JAXB the life saver

My most recent assignment is to integrate all of the client’s pricing service and deliver a price comparison service. When I generating the service stub from the WSDL provided (Yeap, it’s SOAP). It generate a strange little interface method which look like this:

public String doStuff(String input);

This is weird, why it expected a string, I thought they require more input than a simple string. I tried to generate the stub again, of course, nothing changed.

So, after communicating with their IT team, turn out, they do expected a string, a freaking xml string, with reason of they don’t have to worry on change in WSDL in future when extra input is required. So, I seek advice from my superior.

Hmm, quite brilliant, we don’t have to generate other client if there’s any changes on their service.

I can’t believe that’s his comment. Anyway, I am not going to hand craft xml. Since I can’t convince anyone that this design isn’t a good idea. Still, I am lucky to convince my boss to upgrade the JDK to version 1.6 (you read that right, we were using version 1.5 and it’s 2017)

Java Architect XML Binding come with JDK 1.6, it simplify the XML POJO conversion. With simple annotation I could serialize a POJO to XML string and vice versa.

@XmlRootElement(name="input")
public class SomeInputXml{
    private String id;
    private String name;

    @XmlElement(name="uuid")
    public String getId(){
        return id;
    }

    @XmlElement(name="name")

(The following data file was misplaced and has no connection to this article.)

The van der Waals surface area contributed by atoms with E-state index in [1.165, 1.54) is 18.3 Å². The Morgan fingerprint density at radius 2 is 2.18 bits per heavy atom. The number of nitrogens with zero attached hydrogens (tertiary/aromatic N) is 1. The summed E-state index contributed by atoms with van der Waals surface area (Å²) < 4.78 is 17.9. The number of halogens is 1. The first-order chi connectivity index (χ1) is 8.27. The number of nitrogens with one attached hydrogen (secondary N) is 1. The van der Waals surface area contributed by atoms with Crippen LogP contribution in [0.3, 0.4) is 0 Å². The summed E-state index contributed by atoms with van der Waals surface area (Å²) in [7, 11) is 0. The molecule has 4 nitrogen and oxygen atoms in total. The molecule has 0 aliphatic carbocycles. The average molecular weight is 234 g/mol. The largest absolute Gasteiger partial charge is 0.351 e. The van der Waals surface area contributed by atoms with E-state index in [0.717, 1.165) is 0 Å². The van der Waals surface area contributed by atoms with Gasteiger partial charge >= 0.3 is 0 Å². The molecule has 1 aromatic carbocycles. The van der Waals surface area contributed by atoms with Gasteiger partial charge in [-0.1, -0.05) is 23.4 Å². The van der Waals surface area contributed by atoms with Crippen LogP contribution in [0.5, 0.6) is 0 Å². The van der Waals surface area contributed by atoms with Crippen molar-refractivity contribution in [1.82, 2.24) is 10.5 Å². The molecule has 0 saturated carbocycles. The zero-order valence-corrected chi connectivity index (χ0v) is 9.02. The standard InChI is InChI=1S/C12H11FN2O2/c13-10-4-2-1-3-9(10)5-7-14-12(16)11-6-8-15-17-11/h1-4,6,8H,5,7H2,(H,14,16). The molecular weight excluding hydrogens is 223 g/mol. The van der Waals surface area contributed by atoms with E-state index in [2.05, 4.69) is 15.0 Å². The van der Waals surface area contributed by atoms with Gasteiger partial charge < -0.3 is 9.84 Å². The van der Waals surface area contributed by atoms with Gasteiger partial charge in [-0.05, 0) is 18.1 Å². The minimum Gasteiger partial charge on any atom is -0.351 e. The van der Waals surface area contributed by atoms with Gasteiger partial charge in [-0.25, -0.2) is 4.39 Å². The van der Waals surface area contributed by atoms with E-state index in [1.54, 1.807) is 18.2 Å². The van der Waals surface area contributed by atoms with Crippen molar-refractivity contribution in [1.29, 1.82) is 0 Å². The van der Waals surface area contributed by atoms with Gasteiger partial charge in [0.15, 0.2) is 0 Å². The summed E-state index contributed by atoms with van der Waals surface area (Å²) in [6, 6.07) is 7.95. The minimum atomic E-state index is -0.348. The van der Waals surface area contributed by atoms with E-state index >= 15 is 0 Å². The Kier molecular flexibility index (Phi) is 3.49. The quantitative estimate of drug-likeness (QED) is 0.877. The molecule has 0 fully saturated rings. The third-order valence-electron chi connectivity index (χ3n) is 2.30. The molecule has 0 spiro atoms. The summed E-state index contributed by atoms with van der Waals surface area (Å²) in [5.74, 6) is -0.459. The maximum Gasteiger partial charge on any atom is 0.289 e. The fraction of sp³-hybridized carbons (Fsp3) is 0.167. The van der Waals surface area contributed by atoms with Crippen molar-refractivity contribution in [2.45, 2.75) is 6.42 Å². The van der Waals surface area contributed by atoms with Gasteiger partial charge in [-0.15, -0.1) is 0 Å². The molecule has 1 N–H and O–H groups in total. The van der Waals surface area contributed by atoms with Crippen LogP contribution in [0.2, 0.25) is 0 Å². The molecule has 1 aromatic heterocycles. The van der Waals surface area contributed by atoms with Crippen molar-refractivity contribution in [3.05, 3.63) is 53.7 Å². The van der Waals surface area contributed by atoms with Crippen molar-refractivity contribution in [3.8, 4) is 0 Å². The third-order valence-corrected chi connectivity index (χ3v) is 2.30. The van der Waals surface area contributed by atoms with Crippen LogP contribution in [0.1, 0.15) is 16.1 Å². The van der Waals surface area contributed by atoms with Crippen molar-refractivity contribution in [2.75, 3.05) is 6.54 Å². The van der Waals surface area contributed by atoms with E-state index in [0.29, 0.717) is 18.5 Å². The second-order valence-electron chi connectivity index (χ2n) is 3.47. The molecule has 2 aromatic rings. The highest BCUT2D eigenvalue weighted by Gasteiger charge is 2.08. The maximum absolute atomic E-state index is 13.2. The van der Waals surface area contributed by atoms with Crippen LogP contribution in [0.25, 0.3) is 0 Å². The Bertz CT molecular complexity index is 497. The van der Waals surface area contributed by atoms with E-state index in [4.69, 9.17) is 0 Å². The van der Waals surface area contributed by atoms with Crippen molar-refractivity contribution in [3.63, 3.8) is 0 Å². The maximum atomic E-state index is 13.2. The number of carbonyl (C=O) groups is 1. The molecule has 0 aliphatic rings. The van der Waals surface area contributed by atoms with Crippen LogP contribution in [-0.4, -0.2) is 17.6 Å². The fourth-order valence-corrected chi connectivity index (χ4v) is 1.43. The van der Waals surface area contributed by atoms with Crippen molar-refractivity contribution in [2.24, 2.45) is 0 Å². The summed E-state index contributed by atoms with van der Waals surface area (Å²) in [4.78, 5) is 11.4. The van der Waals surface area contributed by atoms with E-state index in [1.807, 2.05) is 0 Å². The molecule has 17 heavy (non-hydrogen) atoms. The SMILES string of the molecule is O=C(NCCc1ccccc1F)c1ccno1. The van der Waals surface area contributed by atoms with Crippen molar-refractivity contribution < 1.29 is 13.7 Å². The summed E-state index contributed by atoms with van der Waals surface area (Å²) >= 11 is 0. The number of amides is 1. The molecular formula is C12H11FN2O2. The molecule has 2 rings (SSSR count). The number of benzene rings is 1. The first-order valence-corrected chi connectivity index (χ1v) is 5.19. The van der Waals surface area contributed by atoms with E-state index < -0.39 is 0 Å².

public String getName(){
        return name;
    }
}

With about POJO with some jaxb annotation, I can form a xml look like so,

<input>
    <uuid>somevalue</uuid>
    <name>somename</name>
</input>

There’s more JAXB can do like adding attribute and ignore some property. And the process of marshaling POJO to XML is extremely simple as well.

//This object will hold all of the pojo's xml metadata.
//It is resource heavy to create
//meant to be create once and reuse everywhere
JAXBContext context = JAXBContext.newInstance(SomeInputXml.class);
ByteArrayOutputStream baos = new ByteArrayOutputStream();
Marshaller marshaller = context.createMarshaller();
marshaller.marshal(someObject,baos);
baos.toString();//with this step, I could easily form a xml String

JAXB is quite useful when some work on xml generation or reading is required. I used it to read some sort of xml configuration file handcrafted by my colleague and reuse the POJO since DOM API’s Document is not thread safe to share along.